On March 20, 2018 I set out into the wilderness of Georgia on an adventure that took me through snow, sleet, extreme heat, and countless days of rain. Day after day I pushed myself to the limit, hiking eight hours or more with a 30-pound pack on my back. Nature became my home and stinky hikers became family and much needed support.
After five and a half months and 2,189 miles I completed my 2018 thru-hike of the Appalachian Trail. Standing atop Mt. Kathadin, the end of this epic adventure, I felt so proud of how far I have come physically, and more importantly how far I have come mentally. It seems like yesterday that depression, anxiety, and post-traumatic stress from my military service would never again allow me to attempt, enjoy, or complete many things, and definitely not a voyage that spanned 14 states from the woods of Georgia to the mountains of Maine, all on foot. Nature, thru-hiking, and the communities that surround trails have given me the ability to better manage my mental health, allowing me to be more social, joyful, and confident.
November 11, 2018 is Veterans Day. As a veteran I constantly think about my military service. The great people I served with, the places I saw, and the things that I learned. I also think a lot about the sacrifice, struggles and the loss that occurs in our community. The veterans out in the world looking for any way to get a grasp on their mental health while searching for the person they feel they once were are never far from my mind.
My hope is that my brothers and sisters in arms will hear my story and see what one of their own has accomplished despite PTSD and see that their own personal struggles with mental health can be overcome. Anger, frustration, fear, and pain do not have to be permanent barriers keeping you from accomplishing all you want in life. They are simply road blocks that may slow you down a little on your path to happiness. On this date, the guarantee that I will be joined by people all over the country in thanking, honoring, and remembering the great members of our armed forces will be paired with knowledge that sharing some of my personal struggles and triumphs on a large platform will inspire some much-needed healing.
For those of you who have loved ones suffering from PTSD and other mental health problems, I offer these suggestions that helped me. Keep in mind these are just a few things that helped me, not a medical treatment plan.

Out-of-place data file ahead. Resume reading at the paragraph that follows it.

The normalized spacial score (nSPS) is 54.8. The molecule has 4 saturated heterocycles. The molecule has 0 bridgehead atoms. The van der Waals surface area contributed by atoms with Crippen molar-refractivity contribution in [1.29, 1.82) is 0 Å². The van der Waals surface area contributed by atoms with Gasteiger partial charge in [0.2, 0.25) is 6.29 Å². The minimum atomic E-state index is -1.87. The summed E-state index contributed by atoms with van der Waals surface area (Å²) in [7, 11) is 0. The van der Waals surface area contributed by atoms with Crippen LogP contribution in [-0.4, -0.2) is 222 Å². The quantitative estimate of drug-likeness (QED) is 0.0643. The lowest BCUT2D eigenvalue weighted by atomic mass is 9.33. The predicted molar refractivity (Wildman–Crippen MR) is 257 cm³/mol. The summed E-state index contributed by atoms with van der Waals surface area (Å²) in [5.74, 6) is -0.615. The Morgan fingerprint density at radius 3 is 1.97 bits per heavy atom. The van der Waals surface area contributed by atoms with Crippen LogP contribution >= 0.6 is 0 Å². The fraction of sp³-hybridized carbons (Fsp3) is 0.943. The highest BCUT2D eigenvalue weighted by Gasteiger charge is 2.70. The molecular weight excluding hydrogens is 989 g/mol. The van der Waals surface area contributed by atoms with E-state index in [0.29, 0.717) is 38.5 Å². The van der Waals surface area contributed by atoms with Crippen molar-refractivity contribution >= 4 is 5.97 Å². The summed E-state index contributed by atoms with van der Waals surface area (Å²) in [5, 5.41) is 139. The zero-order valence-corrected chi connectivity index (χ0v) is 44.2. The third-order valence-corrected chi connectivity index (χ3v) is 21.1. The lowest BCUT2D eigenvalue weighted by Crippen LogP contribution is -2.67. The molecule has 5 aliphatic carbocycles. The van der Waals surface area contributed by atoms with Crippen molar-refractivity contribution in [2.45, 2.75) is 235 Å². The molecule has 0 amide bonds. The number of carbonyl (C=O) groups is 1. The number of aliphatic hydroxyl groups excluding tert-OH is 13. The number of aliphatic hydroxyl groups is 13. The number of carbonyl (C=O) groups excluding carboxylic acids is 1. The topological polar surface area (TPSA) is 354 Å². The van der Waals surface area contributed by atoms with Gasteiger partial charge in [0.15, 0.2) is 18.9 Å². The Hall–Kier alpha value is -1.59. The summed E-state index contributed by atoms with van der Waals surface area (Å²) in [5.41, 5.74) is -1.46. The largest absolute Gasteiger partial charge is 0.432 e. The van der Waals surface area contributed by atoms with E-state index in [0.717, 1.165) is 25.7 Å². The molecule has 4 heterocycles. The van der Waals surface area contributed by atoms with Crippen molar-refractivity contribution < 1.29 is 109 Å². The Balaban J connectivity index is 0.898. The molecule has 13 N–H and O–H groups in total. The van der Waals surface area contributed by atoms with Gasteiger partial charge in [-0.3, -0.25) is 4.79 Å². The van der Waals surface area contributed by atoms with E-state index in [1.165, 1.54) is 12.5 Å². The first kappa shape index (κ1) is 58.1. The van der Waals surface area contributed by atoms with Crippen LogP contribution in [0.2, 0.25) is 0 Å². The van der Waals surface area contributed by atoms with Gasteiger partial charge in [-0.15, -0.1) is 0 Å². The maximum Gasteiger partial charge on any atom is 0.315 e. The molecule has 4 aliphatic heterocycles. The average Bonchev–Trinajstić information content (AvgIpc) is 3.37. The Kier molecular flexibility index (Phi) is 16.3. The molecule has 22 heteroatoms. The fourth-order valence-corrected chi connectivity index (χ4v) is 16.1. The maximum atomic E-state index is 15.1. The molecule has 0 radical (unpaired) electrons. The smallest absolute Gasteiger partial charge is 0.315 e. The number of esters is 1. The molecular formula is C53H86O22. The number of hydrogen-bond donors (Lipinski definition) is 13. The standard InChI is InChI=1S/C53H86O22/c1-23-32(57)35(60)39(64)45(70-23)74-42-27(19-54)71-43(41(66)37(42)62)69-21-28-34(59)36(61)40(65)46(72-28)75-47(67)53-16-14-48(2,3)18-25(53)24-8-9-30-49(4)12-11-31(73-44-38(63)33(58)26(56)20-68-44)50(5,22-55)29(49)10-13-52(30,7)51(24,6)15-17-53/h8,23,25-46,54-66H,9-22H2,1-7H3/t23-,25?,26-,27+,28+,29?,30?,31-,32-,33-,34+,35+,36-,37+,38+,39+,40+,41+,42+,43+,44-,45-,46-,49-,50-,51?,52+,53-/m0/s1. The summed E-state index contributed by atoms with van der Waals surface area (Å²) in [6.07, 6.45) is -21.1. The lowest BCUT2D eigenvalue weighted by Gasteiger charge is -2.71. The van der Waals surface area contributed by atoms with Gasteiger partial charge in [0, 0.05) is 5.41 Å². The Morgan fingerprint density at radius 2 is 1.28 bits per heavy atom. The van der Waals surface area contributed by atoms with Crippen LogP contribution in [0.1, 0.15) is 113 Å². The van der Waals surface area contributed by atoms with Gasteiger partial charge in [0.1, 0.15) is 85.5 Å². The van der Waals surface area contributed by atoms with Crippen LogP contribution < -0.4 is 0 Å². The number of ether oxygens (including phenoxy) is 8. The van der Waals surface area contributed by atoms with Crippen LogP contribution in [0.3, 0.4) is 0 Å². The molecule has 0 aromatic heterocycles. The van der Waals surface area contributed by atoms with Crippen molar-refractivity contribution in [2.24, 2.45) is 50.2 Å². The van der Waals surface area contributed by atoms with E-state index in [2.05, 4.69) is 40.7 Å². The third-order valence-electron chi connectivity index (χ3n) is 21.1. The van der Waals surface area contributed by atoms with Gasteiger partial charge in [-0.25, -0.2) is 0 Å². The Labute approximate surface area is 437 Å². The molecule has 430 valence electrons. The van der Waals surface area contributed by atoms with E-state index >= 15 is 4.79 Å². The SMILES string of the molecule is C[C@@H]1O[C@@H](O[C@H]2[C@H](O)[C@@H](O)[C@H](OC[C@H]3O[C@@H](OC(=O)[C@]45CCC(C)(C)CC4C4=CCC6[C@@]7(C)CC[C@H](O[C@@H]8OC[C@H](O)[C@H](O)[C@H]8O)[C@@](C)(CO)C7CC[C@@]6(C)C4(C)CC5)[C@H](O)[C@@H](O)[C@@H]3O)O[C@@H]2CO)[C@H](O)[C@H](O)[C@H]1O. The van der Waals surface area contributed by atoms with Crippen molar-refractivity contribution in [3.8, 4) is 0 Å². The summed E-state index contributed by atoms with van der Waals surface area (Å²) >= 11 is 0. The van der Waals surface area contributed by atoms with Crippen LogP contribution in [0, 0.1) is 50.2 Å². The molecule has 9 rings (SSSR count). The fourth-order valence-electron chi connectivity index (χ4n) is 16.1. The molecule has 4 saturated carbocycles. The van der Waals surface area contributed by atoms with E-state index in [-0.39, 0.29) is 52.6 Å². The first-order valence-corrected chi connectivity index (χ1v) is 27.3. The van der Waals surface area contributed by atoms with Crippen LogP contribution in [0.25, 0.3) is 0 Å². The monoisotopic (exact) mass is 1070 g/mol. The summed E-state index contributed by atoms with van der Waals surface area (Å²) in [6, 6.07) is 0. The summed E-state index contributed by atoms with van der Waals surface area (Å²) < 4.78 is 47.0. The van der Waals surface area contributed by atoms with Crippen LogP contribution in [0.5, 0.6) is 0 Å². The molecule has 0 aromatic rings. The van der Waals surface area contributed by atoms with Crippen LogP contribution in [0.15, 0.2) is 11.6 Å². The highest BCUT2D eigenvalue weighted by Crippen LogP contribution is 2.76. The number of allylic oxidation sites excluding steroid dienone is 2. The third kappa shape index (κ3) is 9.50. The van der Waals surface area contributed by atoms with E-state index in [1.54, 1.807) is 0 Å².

Encourage them to speak to a mental healthcare professional – From medication to counseling the VA mental health department has many treatment plans that may help manage the symptoms of PTSD.
Learn about PTSD – Just a quick Google search will generate many results. You can read about PTSD, its symptoms and even testaments from other veterans dealing with mental health conditions. This will give a better understanding of what your veteran is going through. Many of times I hid what I was going through out of fear of being labeled as crazy due to the fact that a lot of people lacked the knowledge of what PTSD is.
Help erase the feeling of isolation – This can be done by talking and listening to them often. Sports, movies, new shows or whatever that comes to mind that can be seen as stress/drama free. These talks do not need to be military-related unless the veteran wants to talk about what they have gone through. The important thing is just keeping your loved one engaged, socially warding off the feeling of isolation.
Give them space and time when needed – Days of frustration become so much worse when someone is constantly asking you what is bothering you. When these days occur show them that you are there for them but then allow them to calm down and engage you with their problem at their own time.
Encourage Exercise – Hiking has provided me with a way to work out my daily frustration while offering me a safe place that is distraction free, giving me the ability to think important things out. I have met many veterans that do things like going on walks, going to the gym, or like me, hiking in nature.
For more information on conditions that affect mental health, resources, and research, visit www.mentalhealth.gov, and to find a VA Hospital for information on PTSD visit https://www.va.gov/directory/guide/PTSD.asp.
-Will ‘Akuna’ Robinson
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